Based on research conducted by Project 39A and the narratives that cast an alternative perspective on the death penalty, its social and cultural impact, is author Jahnavi Misra's work, The Punished: Stories of Death Row Prisoners in India.

For her work of non-fiction, Misra delves into Project 39A's findings to piece together stories of death row prisoners and the families of some of these convicts, to cast a more humane gaze towards those who have been condemned for life by law, and by society. Her short narratives are picked from interview transcripts she received from Project 39A, and without revealing the prisoners' identities, Misra delivers prose which becomes a call to society to discover its collective humanity.

In a conversation with Firstpost, Misra discussed her stance on the death penalty, the challenge of seeing death row prisoners in a more humane light and how she steeled herself in order to write about some of the harsher episodes of their lives.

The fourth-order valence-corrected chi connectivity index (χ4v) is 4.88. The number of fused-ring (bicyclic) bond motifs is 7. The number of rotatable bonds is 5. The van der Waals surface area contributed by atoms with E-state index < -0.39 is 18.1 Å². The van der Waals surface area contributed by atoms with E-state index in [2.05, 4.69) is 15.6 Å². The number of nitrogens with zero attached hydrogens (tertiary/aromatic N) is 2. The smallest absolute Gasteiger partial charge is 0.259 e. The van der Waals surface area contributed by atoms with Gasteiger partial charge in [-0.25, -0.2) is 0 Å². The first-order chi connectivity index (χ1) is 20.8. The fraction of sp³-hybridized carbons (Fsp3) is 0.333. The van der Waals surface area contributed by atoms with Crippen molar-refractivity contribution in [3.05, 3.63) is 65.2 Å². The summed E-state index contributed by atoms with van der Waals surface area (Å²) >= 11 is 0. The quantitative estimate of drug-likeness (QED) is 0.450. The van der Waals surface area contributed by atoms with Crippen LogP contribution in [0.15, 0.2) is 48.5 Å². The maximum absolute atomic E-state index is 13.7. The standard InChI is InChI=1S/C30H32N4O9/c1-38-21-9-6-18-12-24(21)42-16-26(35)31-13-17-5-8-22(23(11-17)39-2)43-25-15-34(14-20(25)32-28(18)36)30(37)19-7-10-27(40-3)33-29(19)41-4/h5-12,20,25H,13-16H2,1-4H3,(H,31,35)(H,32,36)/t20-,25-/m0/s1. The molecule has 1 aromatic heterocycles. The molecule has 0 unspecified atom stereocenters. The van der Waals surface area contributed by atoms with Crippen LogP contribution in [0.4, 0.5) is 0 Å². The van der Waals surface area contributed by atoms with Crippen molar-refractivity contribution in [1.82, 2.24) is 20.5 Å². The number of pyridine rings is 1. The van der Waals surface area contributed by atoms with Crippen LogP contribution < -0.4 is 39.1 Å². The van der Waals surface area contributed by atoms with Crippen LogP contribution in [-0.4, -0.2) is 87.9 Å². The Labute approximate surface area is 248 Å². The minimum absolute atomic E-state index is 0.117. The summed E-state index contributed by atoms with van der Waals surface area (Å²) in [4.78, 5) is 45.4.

Edited excerpts:

What got you interested in the research Project 39A was conducting with death row prisoners and their families and how did you decide to put all of that in The Punished?

I think it’s just a really great cause to give voice to people who are generally not represented in the media at all. And I was very honoured to be part of it. That’s how it started. It was a difficult process. It wasn’t enjoyable in the regular sense. It was emotionally taxing to try and get into the headspace of the convicts, to write their stories. But the whole process involved my having to put aside my conditional responses to people like that, to people who have been damned in such a way and who have been accused of crimes such as these. I had to put aside those kinds of first reactions to be able to empathise and to be able to write for them.